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Boxplots Boxplots are just a schematic plots. Sometimes they must mask out some of the features of the data. Classic example is Lord Rayleigh’s data on measurement of densities of nitrogen derived from different sources which lead to the discovery of Argon. Rayleigh was led into the investigation by small anomalies he found in measurements of the density of nitrogen purified by different methods. Those different methods led to different quantities of nitrogen, and thus to different proportions of nitrogen and a hitherto unsuspected atmospheric gas. Argon was the first noble gas isolated. Ramsay's subsequent work isolated helium and discovered neon, krypton, and xenon by the end of the century. Ramsay and Rayleigh were awarded Nobel Prizes in Rayleigh was awarded the physics prize for argon, while Ramsay was awarded the chemistry prize for argon and the family of noble gases.

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Boxplots By looking at the boxplot we do not see any peculiarity in the data. However one can notice that whiskers are very close to the edges of the box, i.e. minimum and maximum are close to first and third quartile respectively. When you see that then you should be suspicious about the data. If we do side by side plot of scatter (dot) plot and boxplot we see peculiar behaviour. There seem to be two classes. Let us use boxplot for different sources of nitrogen. There is definitely two classes. One derived from air and another from other sources.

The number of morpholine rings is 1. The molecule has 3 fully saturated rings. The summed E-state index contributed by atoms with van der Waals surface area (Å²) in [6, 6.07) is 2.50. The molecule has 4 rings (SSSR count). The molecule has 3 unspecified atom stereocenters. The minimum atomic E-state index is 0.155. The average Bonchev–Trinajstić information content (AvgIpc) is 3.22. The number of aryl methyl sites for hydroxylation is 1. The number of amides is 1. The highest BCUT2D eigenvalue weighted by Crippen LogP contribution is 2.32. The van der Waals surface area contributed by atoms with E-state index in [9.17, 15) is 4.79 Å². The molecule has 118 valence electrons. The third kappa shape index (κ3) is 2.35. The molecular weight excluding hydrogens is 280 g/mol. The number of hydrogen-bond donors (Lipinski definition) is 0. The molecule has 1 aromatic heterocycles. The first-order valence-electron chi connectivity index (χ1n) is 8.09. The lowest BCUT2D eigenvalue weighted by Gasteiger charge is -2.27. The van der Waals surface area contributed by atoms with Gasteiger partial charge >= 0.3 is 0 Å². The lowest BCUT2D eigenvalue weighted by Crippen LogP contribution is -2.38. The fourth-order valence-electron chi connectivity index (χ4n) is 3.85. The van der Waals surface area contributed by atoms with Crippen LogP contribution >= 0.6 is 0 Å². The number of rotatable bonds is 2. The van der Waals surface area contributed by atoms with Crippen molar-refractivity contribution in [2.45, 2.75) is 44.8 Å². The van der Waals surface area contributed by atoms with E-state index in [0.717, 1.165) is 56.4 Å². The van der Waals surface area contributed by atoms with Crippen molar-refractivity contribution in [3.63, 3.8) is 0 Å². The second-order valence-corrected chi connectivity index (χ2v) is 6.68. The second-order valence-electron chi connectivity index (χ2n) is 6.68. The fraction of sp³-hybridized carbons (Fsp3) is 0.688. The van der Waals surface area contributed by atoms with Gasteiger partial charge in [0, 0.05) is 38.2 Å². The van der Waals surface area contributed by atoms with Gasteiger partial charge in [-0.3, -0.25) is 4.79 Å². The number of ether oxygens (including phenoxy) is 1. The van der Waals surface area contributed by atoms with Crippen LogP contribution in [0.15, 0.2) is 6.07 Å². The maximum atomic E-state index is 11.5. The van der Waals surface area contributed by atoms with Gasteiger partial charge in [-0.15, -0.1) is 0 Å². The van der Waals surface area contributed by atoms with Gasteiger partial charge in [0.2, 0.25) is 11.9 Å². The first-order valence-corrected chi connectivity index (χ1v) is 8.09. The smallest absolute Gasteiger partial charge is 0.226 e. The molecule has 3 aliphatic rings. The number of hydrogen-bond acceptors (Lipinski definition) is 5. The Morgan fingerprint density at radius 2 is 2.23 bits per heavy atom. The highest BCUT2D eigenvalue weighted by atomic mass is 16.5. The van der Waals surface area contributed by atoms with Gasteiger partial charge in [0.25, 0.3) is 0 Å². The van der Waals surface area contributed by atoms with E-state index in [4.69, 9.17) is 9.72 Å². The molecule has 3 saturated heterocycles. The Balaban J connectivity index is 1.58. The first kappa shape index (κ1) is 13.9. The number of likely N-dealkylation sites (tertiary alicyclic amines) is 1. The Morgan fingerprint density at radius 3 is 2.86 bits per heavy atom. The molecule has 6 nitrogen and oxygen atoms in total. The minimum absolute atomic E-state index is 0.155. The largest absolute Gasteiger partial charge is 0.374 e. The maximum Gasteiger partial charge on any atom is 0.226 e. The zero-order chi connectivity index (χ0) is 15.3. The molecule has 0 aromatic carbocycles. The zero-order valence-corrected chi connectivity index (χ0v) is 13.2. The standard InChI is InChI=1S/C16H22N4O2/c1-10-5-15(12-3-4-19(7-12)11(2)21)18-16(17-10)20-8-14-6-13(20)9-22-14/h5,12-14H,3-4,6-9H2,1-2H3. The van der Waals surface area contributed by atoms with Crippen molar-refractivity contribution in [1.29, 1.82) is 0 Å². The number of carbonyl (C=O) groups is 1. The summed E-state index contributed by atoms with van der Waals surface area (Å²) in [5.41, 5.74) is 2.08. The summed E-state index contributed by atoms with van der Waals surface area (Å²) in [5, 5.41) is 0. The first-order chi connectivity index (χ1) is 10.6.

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Insectsprays revisited If we do side by side scatter and boxplot of Insectsparys data we see that there is some peculiarity for spray F. I do not know the reason but it may be interesting to investigate if you see something like that in your data.